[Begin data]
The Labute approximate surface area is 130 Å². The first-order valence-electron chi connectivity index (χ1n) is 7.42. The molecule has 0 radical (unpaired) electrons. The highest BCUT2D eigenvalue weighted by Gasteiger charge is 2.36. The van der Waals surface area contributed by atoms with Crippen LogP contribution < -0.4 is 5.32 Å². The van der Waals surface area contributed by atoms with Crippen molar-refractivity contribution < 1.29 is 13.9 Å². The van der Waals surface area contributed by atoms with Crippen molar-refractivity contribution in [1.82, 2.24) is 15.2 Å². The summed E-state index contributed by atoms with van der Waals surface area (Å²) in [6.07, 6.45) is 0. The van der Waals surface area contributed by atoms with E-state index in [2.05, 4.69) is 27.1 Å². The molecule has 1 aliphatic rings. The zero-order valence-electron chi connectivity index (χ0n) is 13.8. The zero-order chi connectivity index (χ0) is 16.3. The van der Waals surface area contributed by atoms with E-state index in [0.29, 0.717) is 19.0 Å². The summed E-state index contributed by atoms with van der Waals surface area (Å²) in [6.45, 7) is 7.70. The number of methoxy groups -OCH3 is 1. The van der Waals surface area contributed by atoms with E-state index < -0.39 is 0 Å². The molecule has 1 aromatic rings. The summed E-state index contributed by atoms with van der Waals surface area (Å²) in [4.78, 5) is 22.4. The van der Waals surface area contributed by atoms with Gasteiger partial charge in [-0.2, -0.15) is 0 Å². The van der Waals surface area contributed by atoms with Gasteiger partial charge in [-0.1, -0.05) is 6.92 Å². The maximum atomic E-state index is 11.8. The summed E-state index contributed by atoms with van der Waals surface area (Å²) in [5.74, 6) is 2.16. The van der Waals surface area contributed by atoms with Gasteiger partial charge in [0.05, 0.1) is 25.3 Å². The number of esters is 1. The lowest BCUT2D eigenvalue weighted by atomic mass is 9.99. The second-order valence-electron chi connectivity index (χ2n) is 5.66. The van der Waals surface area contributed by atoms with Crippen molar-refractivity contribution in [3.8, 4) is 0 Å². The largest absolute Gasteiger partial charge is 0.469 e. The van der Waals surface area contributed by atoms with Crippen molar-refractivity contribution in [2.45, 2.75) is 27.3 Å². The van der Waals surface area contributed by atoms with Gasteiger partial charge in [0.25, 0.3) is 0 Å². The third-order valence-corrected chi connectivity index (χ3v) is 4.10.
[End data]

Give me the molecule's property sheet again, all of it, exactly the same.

The Labute approximate surface area is 130 Å². The first-order valence-electron chi connectivity index (χ1n) is 7.42. The molecule has 0 radical (unpaired) electrons. The highest BCUT2D eigenvalue weighted by Gasteiger charge is 2.36. The van der Waals surface area contributed by atoms with Crippen LogP contribution < -0.4 is 5.32 Å². The van der Waals surface area contributed by atoms with Crippen molar-refractivity contribution < 1.29 is 13.9 Å². The van der Waals surface area contributed by atoms with Crippen molar-refractivity contribution in [1.82, 2.24) is 15.2 Å². The summed E-state index contributed by atoms with van der Waals surface area (Å²) in [6.07, 6.45) is 0. The van der Waals surface area contributed by atoms with E-state index in [2.05, 4.69) is 27.1 Å². The molecule has 1 aliphatic rings. The zero-order valence-electron chi connectivity index (χ0n) is 13.8. The zero-order chi connectivity index (χ0) is 16.3. The van der Waals surface area contributed by atoms with E-state index in [0.29, 0.717) is 19.0 Å². The summed E-state index contributed by atoms with van der Waals surface area (Å²) in [6.45, 7) is 7.70. The number of methoxy groups -OCH3 is 1. The van der Waals surface area contributed by atoms with E-state index < -0.39 is 0 Å². The molecule has 1 aromatic rings. The summed E-state index contributed by atoms with van der Waals surface area (Å²) in [4.78, 5) is 22.4. The van der Waals surface area contributed by atoms with Gasteiger partial charge in [-0.2, -0.15) is 0 Å². The van der Waals surface area contributed by atoms with Gasteiger partial charge in [-0.1, -0.05) is 6.92 Å². The maximum atomic E-state index is 11.8. The summed E-state index contributed by atoms with van der Waals surface area (Å²) in [5.74, 6) is 2.16. The van der Waals surface area contributed by atoms with Gasteiger partial charge in [0.05, 0.1) is 25.3 Å². The number of esters is 1. The lowest BCUT2D eigenvalue weighted by atomic mass is 9.99. The second-order valence-electron chi connectivity index (χ2n) is 5.66. The van der Waals surface area contributed by atoms with Crippen molar-refractivity contribution in [3.8, 4) is 0 Å². The largest absolute Gasteiger partial charge is 0.469 e. The van der Waals surface area contributed by atoms with Crippen molar-refractivity contribution in [2.45, 2.75) is 27.3 Å². The van der Waals surface area contributed by atoms with Gasteiger partial charge in [0.25, 0.3) is 0 Å². The third-order valence-corrected chi connectivity index (χ3v) is 4.10.